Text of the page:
Chef Rafael Palomino’s trio de ceviches salutes three countries: there’s the Ecuadorian with oyster, avocado, and tomato; the Peruvian with octopus, red onions, and cilantro in an aji amarillo (hot, yellow chile sauce); and the Colombian with salmon, passion fruit, onions, cilantro, and habanero. Order a Brazilian caipirihna with it (sugar cane rum, muddled limes, sugar, and freshly squeezed lime juice), then tell us it’s not wonderful.
Best Chopped Liver
(914) 948-6600 www.kiscokosher.com
Zeev Bain has been in the kosher deli business for more than three and a half decades, so he knows a thing or two about chopped liver. And we know that we like his best. Made of fresh beef liver, sautéed onions, eggs, and vegetable shortening, Kisco Kosher’s chopped liver can be had either in a sandwich on—what else—rye with sliced onions and a sour or half-sour pickle—or as an appetizer. Either way, you’ll be kibetzing in Yiddish in no time.
Halstead Ave. Bistro
The duck quesadilla is so darn good you’re not going to want to share. The chef cures the meat, marinates it in its own fat, then roasts and stuffs it into a flour tortilla with sweet caramelized onions and Monterey jack. All you’ve got to do is pile on a healthy dollop of the chunky grilled vegetable guacamole and swoon.
Best Roasted Chicken
We don’t know what we like better—the crackly golden-brown exterior or the juicy white meat interior. But we do know to leave Oporto with a takeout whole chicken to enjoy at home.
Sure you could order the chimichangas or quesadillas and get a dollop of the house aromatic green guacamole, but then you’d miss out on the tableside drama that’s part of the guacamole en molcajete experience. A server rolls a cart bearing fresh avocados, tomatoes, coriander, onions, and jalapeño peppers, and then you watch in awe as he/she prepares the guacamole tableside. Added bonus: it’s heavenly.
Best Hot Chocolate
It may be the middle of another sweltering summer but one sip of Franco Mastracchio’s imported hot chocolate and you’ll be transported to a ski lodge in the Italian Alps. There are 30 flavors of the imported Italian cocoa powder blended with milk then steamed to work up a froth. A bit of whipped cream and perhaps some chocolate syrup finish, and, alla tua salute!
Best Wine Tastings
Front Street Cellar
Front Street doesn’t just offer daily(!) store tastings but tastings at local restaurants (Finch Tavern, Purdys Homestead, Jaipore Royal Indian). And what tastings! Numerous tables, each showcasing affordable wines from a different country, and manned by a knowledgeable representative to explain each bottle. Your wine palate will be educated to varietals from South Africa, New Zealand, and all over the world. Order a case at a restaurant tasting and get 15 percent off. Now we can drink to that!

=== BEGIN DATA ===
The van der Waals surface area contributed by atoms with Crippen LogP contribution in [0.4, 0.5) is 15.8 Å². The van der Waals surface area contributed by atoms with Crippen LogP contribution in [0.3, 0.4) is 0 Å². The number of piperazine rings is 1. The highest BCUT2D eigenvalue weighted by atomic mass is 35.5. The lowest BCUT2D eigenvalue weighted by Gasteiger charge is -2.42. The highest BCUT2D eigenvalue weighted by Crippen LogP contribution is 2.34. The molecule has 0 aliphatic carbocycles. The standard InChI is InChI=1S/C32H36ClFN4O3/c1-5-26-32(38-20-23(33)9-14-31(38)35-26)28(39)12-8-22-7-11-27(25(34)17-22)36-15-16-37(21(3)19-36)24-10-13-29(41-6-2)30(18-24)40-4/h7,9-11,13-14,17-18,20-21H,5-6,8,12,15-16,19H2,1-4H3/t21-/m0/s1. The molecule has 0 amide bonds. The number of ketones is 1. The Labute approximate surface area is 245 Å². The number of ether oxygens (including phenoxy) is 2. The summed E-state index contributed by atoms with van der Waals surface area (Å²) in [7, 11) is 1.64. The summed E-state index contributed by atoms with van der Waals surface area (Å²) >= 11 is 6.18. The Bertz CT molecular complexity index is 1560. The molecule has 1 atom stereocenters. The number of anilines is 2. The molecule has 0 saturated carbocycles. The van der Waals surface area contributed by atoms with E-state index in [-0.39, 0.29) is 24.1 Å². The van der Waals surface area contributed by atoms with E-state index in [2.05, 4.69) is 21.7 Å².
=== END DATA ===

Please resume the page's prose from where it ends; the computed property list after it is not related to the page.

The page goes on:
Mint Premium Foods
The last time we tasted falafel this good we were on a street in Jaffa—or was it Williamsburg? The falafel balls made of mashed garbanzo beans are deep fried to a crisp golden brown and stuffed into a warm, soft pita with creamy tahini. Yum.
Boiano’s biscotti, everyone’s favorite twice-baked cookie, have that intense crunch that make the Italian specialty ideal for dipping into a steaming cup of cappuccino. Stacked in towering pyramids in the front display window, try and walk by without stopping in for half a pound. We dare you.
Best Cream Puff
Bake pâte à choux until it puffs into an irregular dome. Cut the French pastry in half and fill one half with fresh whipped cream. Place a cap of pastry on top, followed by a swirl of whipped cream. What do you have? Pastry bliss. Also try Magnificent Edible’s almond croissants and fudge-like brownies. Winners, too.
Most Creative Cocktails
The martini list alone impresses: there’s the Espresso (vodka, chilled espresso, Frangelico, and cream de cacao), Key Lime Pie (Stoli Vanilla, lime juice, Triple Sec rimmed with graham crackers), and our favorite, the BlueTini (Absolut Citron, Blue curacao, and fresh lime juice), served in a sexy cocktail glass. But then there’s the mojito, the flirtini, and the South Beach margarita.
If it’s good enough for professional chefs (the chorizo made here is supplied to numerous restaurants), it’s good enough for us. Casa Victoria makes its smoky, coarsely grained dark red chorizo fresh every day. It’s as good as any you’ll get in Lisbon or Faro.
Best Raw Bar
The Fish Cellar
Oysters from both East and West coasts. Clams from Long Island. Shrimp from the gulf, mussels from Prince Edward Island, and lobster from Maine and Nova Scotia. And it’s all super fresh and super delicious. Can’t decide? Try the raw bar sampler (two clams, two oysters, and two shrimp for $10.50).
[food and wine shops]
Best Store Concept
Connie’s Bakery & General Store
We’d stuff ourselves silly with Connie’s caramel apples, apple cranberry muffins, Bessie’s Big Cupcakes and UFO’s (chocolate or oatmeal cookies with marshmallow cream) even if the profits the store makes weren’t going to charity. But since Connie Milstein donates her profits to various Westchester and Hudson Valley charities, we don’t feel an ounce of guilt stuffing ourselves. In fact, Connie, we’ll have another muffin, please.
Best Butcher Shop
Village Prime Meats
Since he made his first sausage at the tender age of 14, Angelo Letizia has been passionate about quality meat. So it’s fitting that he owns Village Prime Meats, a butcher shop where prime is the only grade sold and the chicken is juicy, the steaks aged, and the sausage plump with fresh stuffings. Among his customers: a Yankees outfielder, a record mogul, and a Kennedy.
Best Edible Gifts
You may think that the gorgeous flowers designed with fruit are too beautiful to eat, but take our word: they’re too good to pass up. The gorgeously-colored strawberries, grapes, cantaloupe, honeydew, and pineapple will turn you into a fruit-a-holic in no time.
Continue reading for our Shopping section and the rest of the Best of Westchester 2005